1. In the Administrator, enable the Prefix Serialized JSON option on Server Settings > Settings page (the default value is false). You can also use this setting to specify the prefix characters. The default prefix is //, which is the JavaScript comment marker that turns the returned JSON code into a comment from the browser's perspective. The // prefix helps prevent security breaches because it prevents the browser from converting the returned value to the equivalent JavaScript objects.
    2. Set the Application.cfc file This.secureJSON and This.secureJSONPrefix variable values, or set the cfapplication tag secureJSON and secureJSONPrefix attributes.
    3. Set the cffunction tag secureJSON attribute. (You cannot use the cffunction tag to set the prefix.)As a general rule, use one of these techniques for any CFC or CFML page that returns sensitive data, such as credit card numbers.When you use any of these techniques, the ColdFusion Ajax elements that call CFC functions, including bind expressions and the CFC proxies created by the cfajaxproxy tag, automatically remove the security prefix when appropriate. You do not have to modify your client-side code.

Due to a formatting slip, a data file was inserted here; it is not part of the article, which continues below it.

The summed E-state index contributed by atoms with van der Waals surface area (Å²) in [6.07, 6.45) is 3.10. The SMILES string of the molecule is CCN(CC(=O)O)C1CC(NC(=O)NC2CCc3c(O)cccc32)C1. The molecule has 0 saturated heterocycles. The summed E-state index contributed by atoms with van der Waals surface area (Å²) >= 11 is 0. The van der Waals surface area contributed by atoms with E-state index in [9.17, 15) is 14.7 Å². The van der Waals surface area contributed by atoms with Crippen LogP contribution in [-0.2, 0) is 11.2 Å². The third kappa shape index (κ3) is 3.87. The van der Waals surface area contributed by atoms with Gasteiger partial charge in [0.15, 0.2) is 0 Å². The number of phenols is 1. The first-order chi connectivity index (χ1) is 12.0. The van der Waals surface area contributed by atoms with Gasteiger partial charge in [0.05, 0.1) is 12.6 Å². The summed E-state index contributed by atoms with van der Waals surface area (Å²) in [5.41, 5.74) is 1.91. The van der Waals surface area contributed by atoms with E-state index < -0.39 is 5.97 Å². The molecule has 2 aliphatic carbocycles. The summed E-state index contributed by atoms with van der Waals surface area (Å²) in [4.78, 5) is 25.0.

• ColdFusion provides capabilities that help prevent security attacks where an unauthorized party attempts to perform an action on the server, such as changing a password. Use the following techniques to ensure that a request to a CFML page or remote CFC function comes from a ColdFusion Ajax feature, such as a bind expression or CFC proxy, that is a valid part of your application:
    • In the cffunction tag in a CFC function that returns data to an Ajax client, specify a verifyClient attribute with a value of yes.
    • At the top of a CFML page or function that is requested by a ColdFusion Ajax client, call the VerifyClient ColdFusion function. This function takes no parameters.